“IF YOU survive long enough, you’re going to be called a bitch,” said Bette Davis. Or Joan Crawford. Or somebody like that.
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BROOKE SHEILDS has survived a very long time. She was a highly controversial child star, a young leading lady movie star. She also became a TV star in “Suddenly Susan,” revealing a charming talent for broad comedy.
Now, Brooke’s career as a movie star didn’t quite lead to where Brooke’s mom, Teri Shields, thought it would. Brooke did not become the “next Elizabeth Taylor” — and perhaps that was all to the good. (As with Candice Bergen, it took television to truly unleash Brooke.)
Our girl has also acquitted herself more than ably on Broadway in “Grease,” Wonderful Town,” “Chicago” and “Cabaret.” There were several romances, two husbands, several children, post-partum depression and a feud with Tom Cruise. Through all this, nobody has ever called Brooke Shields a bitch.
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SO WITH this much survival experience I was surprised that I was so surprised when I learned Brooke would be making her cabaret debut at Feinstein’s at the Regency. Brooke Shields in cabaret — what will she do? She’d sing, of course, and tell a few stories. But somehow I didn’t quite get it. Until I saw Brooke — statuesque and dazzling — on a tiny stage, knocking the packed room back on its heels. Then, I got it.
I’ve seen a lot of cabaret in my time, but rarely have I seen so much infectious energy and freshness as exhibited by Brooke Shields. It is her freshness that is startling. For all her years in the business, there appears to be not a cynical bone in her body. Just as nothing came between Brooke and her Calvins, apparently nothing in life has come between Brooke and her good nature, her rather wacky sense of humor and eagerness to please an audience.
Brooke’s voice is not an exquisite instrument of many colors, but rather a bold, strong, sometimes raucous, sometimes tender Broadway-type instrument. It is colorful enough. She knows just how to sock out “One Fine Day” or “100 Easy Ways to Lose a Man” or “Sandra Dee” (from “Grease” —“look at me, I’m Sandra Dee” — remember?) And she’s awfully touching on “Your Smiling Face,” “Rien de Rien” “Takes My Breath Away,” and the immortal Lennon/McCartney ballad “In My Life.” That, in fact, is the title of her show (excellently directed by Mark Waldrop).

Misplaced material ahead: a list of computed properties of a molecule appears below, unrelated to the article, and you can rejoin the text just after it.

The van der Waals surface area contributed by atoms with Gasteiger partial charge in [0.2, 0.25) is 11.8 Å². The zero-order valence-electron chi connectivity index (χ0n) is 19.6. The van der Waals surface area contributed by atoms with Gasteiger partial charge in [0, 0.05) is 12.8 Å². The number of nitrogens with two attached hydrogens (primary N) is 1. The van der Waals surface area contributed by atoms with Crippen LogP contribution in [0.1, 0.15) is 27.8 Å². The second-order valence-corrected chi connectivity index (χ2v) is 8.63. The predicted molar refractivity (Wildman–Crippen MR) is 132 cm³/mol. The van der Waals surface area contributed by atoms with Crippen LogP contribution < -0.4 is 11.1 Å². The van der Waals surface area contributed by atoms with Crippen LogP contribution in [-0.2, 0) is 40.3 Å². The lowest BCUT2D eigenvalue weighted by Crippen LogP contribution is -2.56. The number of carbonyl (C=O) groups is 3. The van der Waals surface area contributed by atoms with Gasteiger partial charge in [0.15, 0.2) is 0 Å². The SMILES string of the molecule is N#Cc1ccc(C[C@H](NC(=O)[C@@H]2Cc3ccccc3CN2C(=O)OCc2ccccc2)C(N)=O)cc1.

And yes, there are some biographical mentions — her childhood (she really had one, she insists convincingly), crushes (George Michael!), her mother (spoken of with love and respect), glances at marriage. “My husband refers to himself as ‘your current husband!’” she says with a big laugh. But there’s nothing too heavy going on. She is open, but discreet. That is a blessed relief in a world gone mad with immodest self-revelation.
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IN THE end, for all her expertise as a musical performer, her ability to tell a story through song, it is Brooke’s essence, her presence that really sells this show. She appears to be having a genuinely joyful time onstage, just being herself.
Toward the end of night, after a powerful version of “Maybe This Time,” somebody in the audience called out “Brava, diva!” Brooke gasped, chortled and turned to the excellent boys in her band: “You see, you see? I told you if I hung around long enough I’d become a diva!”
Not really. Not at all. Brooke Shields plays Feinstein’s until Saturday. This is real entertainment and mini-theater, performed by a real person. Go see it! And Brooke — come back soon.
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SPEAKING OF singing, how tiresome is all the hullabaloo over Christina Aguilera mangling a couple of words of the national anthem at the Super Bowl?
For heaven’s sake, most people don’t know any of the words to it. (And although I like Joan Rivers, I thought her jumping into the fray and calling Christina “fat” was inappropriate. The girl looks like a girl, broad where a broad should be broad, but she sure ain’t fat.)
My objection to Miss Aguilera’s rendition is her particular style of singing — every note has to have six notes within it, and an array of vocal ruffles and flourishes which are impressive technically, but rather cold.
Personally, I would have preferred to hear Brooke Shields sing the national anthem.
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PRIOR TO the Super Bowl, Fox News emperor Bill O’Reilly interviewed President Obama, mostly interrupting everything the president tried to answer. During the course of the interview, Bill asked the president “Why do so many people hate you?” The Left jumped all over this, saying O’Reilly would never have asked it of George W. Bush. Naturally, Bill produced a tape to counter that accusation.
Here’s what Bill said to W: “Why do some many people in the press hate you?”
Again, to Obama: “Why do so many people hate you?”
So, it’s kind of the same question. But not quite. I’m sure you all see the difference.